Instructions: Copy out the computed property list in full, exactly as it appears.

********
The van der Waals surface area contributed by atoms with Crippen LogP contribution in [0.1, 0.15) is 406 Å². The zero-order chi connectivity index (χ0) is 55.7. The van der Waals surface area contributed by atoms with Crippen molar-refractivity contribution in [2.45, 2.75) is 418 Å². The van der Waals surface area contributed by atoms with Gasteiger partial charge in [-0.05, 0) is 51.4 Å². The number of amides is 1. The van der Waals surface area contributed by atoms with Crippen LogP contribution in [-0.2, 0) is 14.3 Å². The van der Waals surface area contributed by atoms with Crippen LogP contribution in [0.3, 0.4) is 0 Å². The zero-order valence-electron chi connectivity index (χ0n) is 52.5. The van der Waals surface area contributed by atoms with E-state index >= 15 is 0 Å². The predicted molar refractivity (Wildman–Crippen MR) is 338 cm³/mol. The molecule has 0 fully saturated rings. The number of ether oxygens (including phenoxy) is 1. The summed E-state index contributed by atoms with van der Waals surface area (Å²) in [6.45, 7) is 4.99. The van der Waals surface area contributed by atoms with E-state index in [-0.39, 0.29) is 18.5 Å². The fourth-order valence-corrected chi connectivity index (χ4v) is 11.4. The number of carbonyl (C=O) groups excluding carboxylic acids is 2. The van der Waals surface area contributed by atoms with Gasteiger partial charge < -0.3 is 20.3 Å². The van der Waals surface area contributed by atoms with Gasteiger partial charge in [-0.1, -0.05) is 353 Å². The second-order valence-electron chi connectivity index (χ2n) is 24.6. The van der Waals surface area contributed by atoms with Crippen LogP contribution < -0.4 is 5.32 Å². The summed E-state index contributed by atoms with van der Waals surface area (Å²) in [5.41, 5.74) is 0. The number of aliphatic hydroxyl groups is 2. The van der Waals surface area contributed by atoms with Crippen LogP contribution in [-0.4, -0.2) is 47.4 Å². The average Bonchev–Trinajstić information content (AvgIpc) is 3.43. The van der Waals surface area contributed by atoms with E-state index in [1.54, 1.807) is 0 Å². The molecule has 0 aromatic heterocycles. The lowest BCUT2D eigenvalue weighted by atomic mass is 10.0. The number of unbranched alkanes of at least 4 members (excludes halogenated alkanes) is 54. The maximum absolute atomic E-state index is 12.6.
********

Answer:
The van der Waals surface area contributed by atoms with Crippen LogP contribution in [0.1, 0.15) is 406 Å². The zero-order chi connectivity index (χ0) is 55.7. The van der Waals surface area contributed by atoms with Crippen molar-refractivity contribution in [2.45, 2.75) is 418 Å². The van der Waals surface area contributed by atoms with Gasteiger partial charge in [-0.05, 0) is 51.4 Å². The number of amides is 1. The van der Waals surface area contributed by atoms with Crippen LogP contribution in [-0.2, 0) is 14.3 Å². The van der Waals surface area contributed by atoms with Crippen LogP contribution in [0.3, 0.4) is 0 Å². The zero-order valence-electron chi connectivity index (χ0n) is 52.5. The van der Waals surface area contributed by atoms with E-state index >= 15 is 0 Å². The predicted molar refractivity (Wildman–Crippen MR) is 338 cm³/mol. The molecule has 0 fully saturated rings. The number of ether oxygens (including phenoxy) is 1. The summed E-state index contributed by atoms with van der Waals surface area (Å²) in [6.45, 7) is 4.99. The van der Waals surface area contributed by atoms with E-state index in [-0.39, 0.29) is 18.5 Å². The fourth-order valence-corrected chi connectivity index (χ4v) is 11.4. The number of carbonyl (C=O) groups excluding carboxylic acids is 2. The van der Waals surface area contributed by atoms with Gasteiger partial charge < -0.3 is 20.3 Å². The van der Waals surface area contributed by atoms with Gasteiger partial charge in [-0.1, -0.05) is 353 Å². The second-order valence-electron chi connectivity index (χ2n) is 24.6. The van der Waals surface area contributed by atoms with Crippen LogP contribution < -0.4 is 5.32 Å². The summed E-state index contributed by atoms with van der Waals surface area (Å²) in [5.41, 5.74) is 0. The number of aliphatic hydroxyl groups is 2. The van der Waals surface area contributed by atoms with Crippen LogP contribution in [-0.4, -0.2) is 47.4 Å². The average Bonchev–Trinajstić information content (AvgIpc) is 3.43. The van der Waals surface area contributed by atoms with E-state index in [1.54, 1.807) is 0 Å². The molecule has 0 aromatic heterocycles. The lowest BCUT2D eigenvalue weighted by atomic mass is 10.0. The number of unbranched alkanes of at least 4 members (excludes halogenated alkanes) is 54. The maximum absolute atomic E-state index is 12.6.